Directs the manner in which corporations may be dissolved, stock liability enforced and assets distributed.
Requires annual reports from all corporations having a place and doing business in this state, of assets and liabilities, and the payment of an annual fee based upon the outstanding stock.
Protects the rights of minority stockholders where a consolidation has been perfected and objection in writing has been made at the stockholders' meeting called to vote upon the resolution of consolidation.
Provides that foreign corporations may do business in this state upon filing a copy of charter and making annual reports and paying same fee as domestic corporations; and authorizes the Attorney General to institute all legal procedure against corporations to enforce provisions of the law.
MILLARD R. POWERS,
ROBERT E. PENDARVIS,
EDGAR A. BANCROFT,
THE CORPORATION ACT WAS A PROPER AND CONSTITUTIONAL ENACTMENT.
BY MILLARD R. POWERS.
The Governor having vetoed the Act of the General Assembly known as the "Business Corporation Law" which was enacted at the instance of this Association, it is proper to consider two things, viz.: Were the provisions of the Act inimical to the business interests of the citizens of this State, and what proper action shall the Association take?
The Governor sent the Act (Senate Bill #286) to the Attorney General for an opinion "as to its form and constitutionality." Under date of June 9, 1909, the Attorney General replied that: "Within the limited time this department has in which to examine the provisions of this bill, and more than two hundred others, many of which are quite lengthy and of great importance, it is manifestly impossible to
anticipate, thoroughly investigate and prepare opinions upon every possible constitutional question that may arise upon it."
The Attorney General then answers the first question propounded by saying: "So far as the form of the bill is concerned, I have no criticism to make."
As to the second question, he stated: "While the Act contains some provisions of doubtful constitutionality, as hereinafter pointed out, I am inclined to think that it is in the main a constitutional enactment."
He then says: "In view of the fact that in some of its provisions it is such a radical departure from the present law relating to corporations for pecuniary profit, as construed and settled by judicial decisions, as well as a complete reversal of the public policy of the state, I deem it my duty to direct special attention to some of such provisions, and to express my views as to the legal effect thereof."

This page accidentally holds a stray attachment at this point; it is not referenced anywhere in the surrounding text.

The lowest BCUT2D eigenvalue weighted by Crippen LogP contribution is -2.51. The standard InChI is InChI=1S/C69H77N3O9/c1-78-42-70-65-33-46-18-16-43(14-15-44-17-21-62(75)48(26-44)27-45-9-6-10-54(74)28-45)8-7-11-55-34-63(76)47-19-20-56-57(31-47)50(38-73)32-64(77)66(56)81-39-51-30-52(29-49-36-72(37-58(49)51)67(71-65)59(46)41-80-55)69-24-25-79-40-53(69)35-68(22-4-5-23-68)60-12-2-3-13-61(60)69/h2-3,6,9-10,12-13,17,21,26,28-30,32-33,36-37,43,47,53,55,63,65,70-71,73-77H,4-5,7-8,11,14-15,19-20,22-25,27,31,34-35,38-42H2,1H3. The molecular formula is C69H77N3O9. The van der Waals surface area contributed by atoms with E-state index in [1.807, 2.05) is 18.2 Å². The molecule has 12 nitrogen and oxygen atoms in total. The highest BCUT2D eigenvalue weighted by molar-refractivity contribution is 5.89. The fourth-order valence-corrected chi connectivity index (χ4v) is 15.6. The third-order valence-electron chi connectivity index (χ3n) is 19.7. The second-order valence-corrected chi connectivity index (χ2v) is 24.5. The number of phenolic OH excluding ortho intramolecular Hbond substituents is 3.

Before proceeding further, I will state that as Chairman of the Committee charged with the duty to prepare the bill and secure its enactment, I wrote the Attorney General of the preparation of the bill by the Committee, of its progress in the General Assembly, and stated that I would feel greatly obliged if he would obtain a copy and examine it, and grant me an interview on May 12th. Upon calling on that date, the Attorney General told me that he had not examined the bill and would not do so in advance of its passage, because it might be amended substantially. I had therefore, no opportunity to explain the provisions of the bill or present for his consideration the enactments of the legislatures of this and other states, or the decisions with relation thereto.
I was not informed that he had rendered an adverse opinion until after the departure of all trains by which I could have reached Springfield in advance of probable action by the Governor. I was, therefore, without opportunity to influence the Attorney General's mind in advance of the preparation of his opinion, or to meet his objections while they were being considered by the Governor.
The Attorney General presented to the Governor a number of objections; the first was directed to Section 31, which section reads as follows:
"SECTION 31. Every corporation included within the scope of this Act may invest in, purchase, own, exercise all the rights, powers and privileges incident to such ownership, sell and otherwise dispose of, the shares of stock of any other corporation or corporations engaged in the manufacture, use or sale of property or in the construction or operation of works, necessary or incidental to the business or investment of such owning company; or organized for the purpose of extending the business of such owning or holding company; provided, however, that no